By Peter Shahin, Daily Staff Reporter
Published December 4, 2012
With University Provost Philip Hanlon set to leave the University to become the president of Dartmouth College, University President Mary Sue Coleman said the search for an interim provost is in its beginning phase.
Despite his appointment, Hanlon is scheduled to continue his position as provost until mid-2013, but said last week that he may take some time off before beginning his new job at Dartmouth.
“It’s a terrific opportunity and it's a great place for me,” Hanlon said last week. “But you know it’s a bittersweet move because Michigan is also a great place and I’ll miss our campus for sure.”
In the past 50 years, only one provost — Teresa Sullivan, Hanlon’s predecessor and current University of Virginia president — was appointed as provost from outside the University. When Sullivan was selected as the president of the University of Virginia, Coleman, without an official search committee, selected Hanlon as the University’s next provost within two weeks of Sullivan’s announcement.
At the time, Hanlon was the vice provost for academic and budgetary affairs and also a candidate to become vice chancellor and provost at the University of North Carolina at Chapel Hill. Hanlon's candidacy at UNC created the impetus for Coleman's rapid decision.
Though Coleman wouldn’t say definitively whether she would take such decisive action in replacing Hanlon, she said in an interview with the Michigan Daily on Tuesday no search committee for his replacement has been formed.
“I obviously haven’t known (about) Phil’s candidacy for a very long time, but I’m obviously working on it and it’s very important for the University, and I will try to do it with all due speed,” Coleman said. “He will be here though until the end of this next semester, so there’s time.”
Coleman added: “Every search is really unique and one of the things I have been proud about at the University is that we are developing leaders all the time.”
The next provost will likely face a perennially difficult budget situation and lead the University in deciding the role of information technology in the classroom, among a variety of other issues, Coleman said.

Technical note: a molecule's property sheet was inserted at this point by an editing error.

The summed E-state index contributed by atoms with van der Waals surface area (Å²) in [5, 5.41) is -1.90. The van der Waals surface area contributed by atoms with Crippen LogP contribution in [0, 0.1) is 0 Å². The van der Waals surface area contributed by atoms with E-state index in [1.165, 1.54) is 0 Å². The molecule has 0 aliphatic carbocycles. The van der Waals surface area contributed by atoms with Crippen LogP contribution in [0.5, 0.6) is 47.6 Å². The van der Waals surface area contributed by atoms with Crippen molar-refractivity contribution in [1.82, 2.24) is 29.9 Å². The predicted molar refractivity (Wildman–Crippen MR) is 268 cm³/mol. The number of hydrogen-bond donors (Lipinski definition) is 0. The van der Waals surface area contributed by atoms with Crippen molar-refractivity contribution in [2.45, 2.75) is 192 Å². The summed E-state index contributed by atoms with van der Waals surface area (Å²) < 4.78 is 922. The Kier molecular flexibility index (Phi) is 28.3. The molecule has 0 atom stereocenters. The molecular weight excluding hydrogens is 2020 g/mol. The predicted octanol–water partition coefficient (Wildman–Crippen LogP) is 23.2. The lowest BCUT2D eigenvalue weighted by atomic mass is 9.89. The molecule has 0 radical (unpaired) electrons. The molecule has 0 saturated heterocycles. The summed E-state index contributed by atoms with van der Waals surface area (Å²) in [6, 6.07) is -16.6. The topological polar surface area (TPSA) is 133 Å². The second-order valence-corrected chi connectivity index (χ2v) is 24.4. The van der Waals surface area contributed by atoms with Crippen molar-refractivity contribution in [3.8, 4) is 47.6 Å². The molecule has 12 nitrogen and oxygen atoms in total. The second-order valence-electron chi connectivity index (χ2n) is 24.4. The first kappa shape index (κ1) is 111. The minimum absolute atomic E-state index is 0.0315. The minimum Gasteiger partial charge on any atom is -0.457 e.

“This whole issue of how technology is both enriching experiences, the experience of students and the challenges it brings,” Coleman said. “There are continuing challenges of affordability and the investments we make in the University that keep us at the front ranks and all of those are going to be continuing challenges.”
Dean of Libraries Paul Courant, who served as provost between 2002 and 2005, said in a January 2010 interview that there is no “norm” for searching for a University provost.
“Not uncommonly, a president will look around, consult with some people and make an appointment of somebody who is here and ready to do the job,” Courant said.
Coleman echoed that sentiment Tuesday, noting that each search is unique and there is no standard operating procedure in the case of finding a new provost.
“I think that we just consider each situation independently and we’ll see what happens,” Coleman said.
Courant also cited the vice provost as a candidate that naturally transitions into provost either at the University or another school. The current vice provost is Martha Pollack, who has also served as Dean of the School of Information.
“It’s not uncommon for people to roll from that position to a provost position here or elsewhere,” Courant said.
Beside the search for the interim provost, Coleman and Hanlon are also overseeing the search committees for replacement deans for the College of LSA, the School of Dentistry, the Law School and the Libraries. Coleman said the Law School search is the farthest along, but added it is unlikely that she will announce her choice at the December meeting of the University’s Board of Regents which is scheduled for December 13.